Frankly, it’s really fun to troll through this website and I’ve never failed to find what my clients need while having a rather good time doing it.
The camera speaks a universal language, and in Maine no place confirms that quite like Maine Media Workshops in Rockport. Students and instructors come from all over the world to take pictures together. No interpretation necessary.
Sujata Khanna lives in New Delhi, India, but since the summer of 2012 has been a Rockport, ME resident and participant in the Professional Certificate Program at the Workshops. Three other students are in the program: Collin Howell, Adam Pitula and Jourdan Selkowitz. We’ve spent many hours together since September, 2012 in Brenton Hamilton’s History of Photography course learning about those who have shaped photography since 1839.
So, always interested in seeing photographs, and curious about what these four young photographers are up to in their other Certificate Program classes, last November I went to the showing of their fall 2012 documentary studies projects, a course led by Workshops Vice President of Academic Affairs Elizabeth Greenberg. “For many students, that project in the fall is their first experience working on an extended project. A point I emphasize is that the subject of their photographs is not only what is in front of their lens, but rather what is behind the camera – their “concerns” if you will – what it is they are curious about and want to share their unique vision and voice of through their photographs.” she says.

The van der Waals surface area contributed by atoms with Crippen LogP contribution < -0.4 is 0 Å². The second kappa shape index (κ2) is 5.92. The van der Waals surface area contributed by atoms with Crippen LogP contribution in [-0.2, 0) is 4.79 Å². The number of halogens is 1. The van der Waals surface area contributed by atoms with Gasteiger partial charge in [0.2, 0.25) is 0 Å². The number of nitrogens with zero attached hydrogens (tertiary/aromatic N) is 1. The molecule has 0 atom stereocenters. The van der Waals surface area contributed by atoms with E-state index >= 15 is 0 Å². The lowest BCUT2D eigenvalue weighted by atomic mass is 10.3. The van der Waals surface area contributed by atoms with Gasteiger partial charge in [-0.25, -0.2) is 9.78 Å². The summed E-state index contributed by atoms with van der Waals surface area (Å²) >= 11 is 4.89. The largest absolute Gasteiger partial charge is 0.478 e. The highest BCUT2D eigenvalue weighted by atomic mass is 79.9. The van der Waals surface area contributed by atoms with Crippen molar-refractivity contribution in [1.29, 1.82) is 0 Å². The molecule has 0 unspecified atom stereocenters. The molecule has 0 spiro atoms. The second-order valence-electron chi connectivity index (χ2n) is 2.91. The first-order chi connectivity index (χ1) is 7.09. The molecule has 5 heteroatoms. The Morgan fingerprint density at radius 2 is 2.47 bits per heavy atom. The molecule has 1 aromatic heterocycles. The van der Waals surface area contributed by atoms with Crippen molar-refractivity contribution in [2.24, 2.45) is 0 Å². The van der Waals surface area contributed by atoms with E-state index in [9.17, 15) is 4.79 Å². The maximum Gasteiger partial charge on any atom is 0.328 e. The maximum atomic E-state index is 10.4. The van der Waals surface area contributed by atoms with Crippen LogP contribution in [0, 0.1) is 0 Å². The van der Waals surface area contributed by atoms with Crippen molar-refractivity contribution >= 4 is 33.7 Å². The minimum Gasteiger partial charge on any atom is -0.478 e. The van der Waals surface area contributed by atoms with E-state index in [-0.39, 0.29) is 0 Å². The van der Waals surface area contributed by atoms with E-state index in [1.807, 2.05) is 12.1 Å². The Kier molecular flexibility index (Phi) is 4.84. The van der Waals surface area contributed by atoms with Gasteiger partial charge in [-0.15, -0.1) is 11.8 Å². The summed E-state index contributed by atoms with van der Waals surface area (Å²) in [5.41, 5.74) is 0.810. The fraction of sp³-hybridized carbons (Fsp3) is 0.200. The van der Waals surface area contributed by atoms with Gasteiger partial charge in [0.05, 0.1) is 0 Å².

Well. I came away from that humble scene of four projects spread out neatly on re-configured tables in the dining hall kind of unable to blink. I spent a considerable amount of time with the images and their creators, and still feel a little thrill whenever I think of how extraordinary these projects are. These were young, unseasoned photography students? I couldn’t quite believe it.
Besides pricing their work, one of the most common concerns I hear from photographers is their inability to edit their own work – honing, winnowing, chucking until only the very best – the A++ images – are left. Sujata told me she had taken almost 2500 photographs and had edited them down to these…EIGHTEEN. Adam told me a similar story (500 taken, 17 shown), as did Collin (3000 taken, 23 shown). (Jourdan wasn’t able to attend the event.)